Devanthéry, who works with survivors like Angela every day, said it’s been bleak when she’s stepped back and assessed all the obstacles victims have faced during the pandemic — but she finds solace in recognizing what they’ve collectively survived. ADVERTISEMENThttps://22c40e531f1d1b00a51463e116d2de6a.safeframe.googlesyndication.com/safeframe/1-0-38/html/container.html

“It’s important to focus on what’s been hard and really damaging for survivors during the past year, but honoring survival is also important,” she said. “So many of the folks that we represent are surviving ― whether they’re still in abusive relationships, years out of them or just weeks. Getting out of this pandemic alive, in addition to surviving the experience of being tortured by your intimate partner, is something to take a moment to recognize and honor.” 

RELATED…

Need help? In the U.S., call 1-800-799-SAFE (7233) for the National Domestic Violence HotlineIn the U.S., call 1-866-331-9474 or text “loveis” to 22522 for the National Dating Abuse Helpline. Visit RAINN’s National Sexual Assault Online Hotline or the National Sexual Violence Resource Center’s website.

The difference between healthy and unhealthy love

Search:ShareAdd to listLikeRecommend12:05Katie Hood|TED2019

The difference between healthy and unhealthy love

DetailsAbout the talkTranscript33 languagesReading ListFurther learning

In a talk about understanding and practicing the art of healthy relationships, Katie Hood reveals the five signs you might be in an unhealthy relationship — with a romantic partner, a friend, a family member — and shares the things you can do every day to love with respect, kindness and joy. “While love is an instinct and an emotion, the ability to love better is a skill we can all build and improve on over time,” she says.

This talk was presented at an official TED conference, and was featured by our editors on the home page.ABOUT THE SPEAKERKatie Hood · Relationship revolutionaryBy educating young people about the difference between healthy and unhealthy relationships, Katie Hood hopes to derail abusive behavior before it starts and impact the relationship health of an entire generation.

Domestic abuse during lockdown:it’s all about control, not Covid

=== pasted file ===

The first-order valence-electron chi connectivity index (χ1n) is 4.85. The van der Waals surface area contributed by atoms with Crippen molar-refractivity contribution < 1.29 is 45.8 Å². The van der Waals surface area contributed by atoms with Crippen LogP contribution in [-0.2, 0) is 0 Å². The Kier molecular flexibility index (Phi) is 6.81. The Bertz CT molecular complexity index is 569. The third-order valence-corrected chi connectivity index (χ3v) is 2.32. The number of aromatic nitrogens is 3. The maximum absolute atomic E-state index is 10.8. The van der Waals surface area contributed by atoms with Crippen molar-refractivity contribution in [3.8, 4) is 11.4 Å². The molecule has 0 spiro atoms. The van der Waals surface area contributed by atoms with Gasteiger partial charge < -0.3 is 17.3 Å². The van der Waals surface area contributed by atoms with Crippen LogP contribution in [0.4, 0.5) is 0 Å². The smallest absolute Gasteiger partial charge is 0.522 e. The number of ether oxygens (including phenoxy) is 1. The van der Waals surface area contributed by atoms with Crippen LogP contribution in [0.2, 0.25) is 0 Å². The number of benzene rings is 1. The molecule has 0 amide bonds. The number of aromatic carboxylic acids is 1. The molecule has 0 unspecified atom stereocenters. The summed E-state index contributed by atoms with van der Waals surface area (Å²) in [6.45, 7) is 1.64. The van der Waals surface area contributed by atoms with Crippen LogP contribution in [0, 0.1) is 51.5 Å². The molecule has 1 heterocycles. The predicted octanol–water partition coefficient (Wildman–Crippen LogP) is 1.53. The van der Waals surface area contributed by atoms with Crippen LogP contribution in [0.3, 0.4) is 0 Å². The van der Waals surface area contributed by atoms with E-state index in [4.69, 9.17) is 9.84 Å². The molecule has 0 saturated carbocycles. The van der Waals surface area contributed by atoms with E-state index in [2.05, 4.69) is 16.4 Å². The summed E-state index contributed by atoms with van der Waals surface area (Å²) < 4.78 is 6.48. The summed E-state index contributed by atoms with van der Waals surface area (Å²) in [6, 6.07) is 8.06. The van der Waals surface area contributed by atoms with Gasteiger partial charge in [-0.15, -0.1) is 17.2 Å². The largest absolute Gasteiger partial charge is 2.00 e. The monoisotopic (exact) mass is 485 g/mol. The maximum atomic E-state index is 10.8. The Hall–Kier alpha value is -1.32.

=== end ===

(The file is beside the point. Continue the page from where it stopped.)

Domestic abuse during lockdown: it’s all about control, not Covid

By Janey Starling

“Stay home, stay safe” doesn’t work if your home has never been safe. For women trapped at home with violent partners, lockdown is proving to be incredibly dangerous.

In the first month of lockdown in the UK, the number of domestic abuse killings almost tripled. Calls to domestic abuse helplines have increased by 120% and demand on refuge space has skyrocketed.

Now is a vital time for journalists to remember to uphold homicide victims’ dignity by following Level Up’s press guidelines on reporting fatal domestic abuse. Whilst reporting such traumatic events, accuracy and dignity should be at the centre.

When someone kills their partner, whether in a global pandemic or not, it is usually the endpoint to a sustained period of coercive control. Intimate partner homicides are never an isolated, out-of-the-blue incident. Extensive research has shown that fatal domestic abuse is underpinned by a longstanding pattern of controlling and possessive behaviours.

When journalists report fatal domestic abuse, they should avoid including speculative or sensationalised “reasons” or “triggers” for a man killing a woman that over-simplify the case. Where possible, journalists should seek to understand the character of the relationship. If no information is available, as with breaking news stories, keep to the very basic facts rather than seeking explanations.

Forensic criminologist Jane Monckton-Smith has dedicated her career to understanding why people kill their partners. She has spent years studying hundreds of fatal domestic abuses cases, and recently published the 8-stage homicide timeline. She explains the spike in fatalities:

“Lockdown means that people who were already controlling and abusing their partners are now even more controlling and volatile. The lockdown has not created abuse, it has just made it more visible and dangerous”.

After all, pandemic or not, what could be more controlling or possessive than the act of taking someone’s life?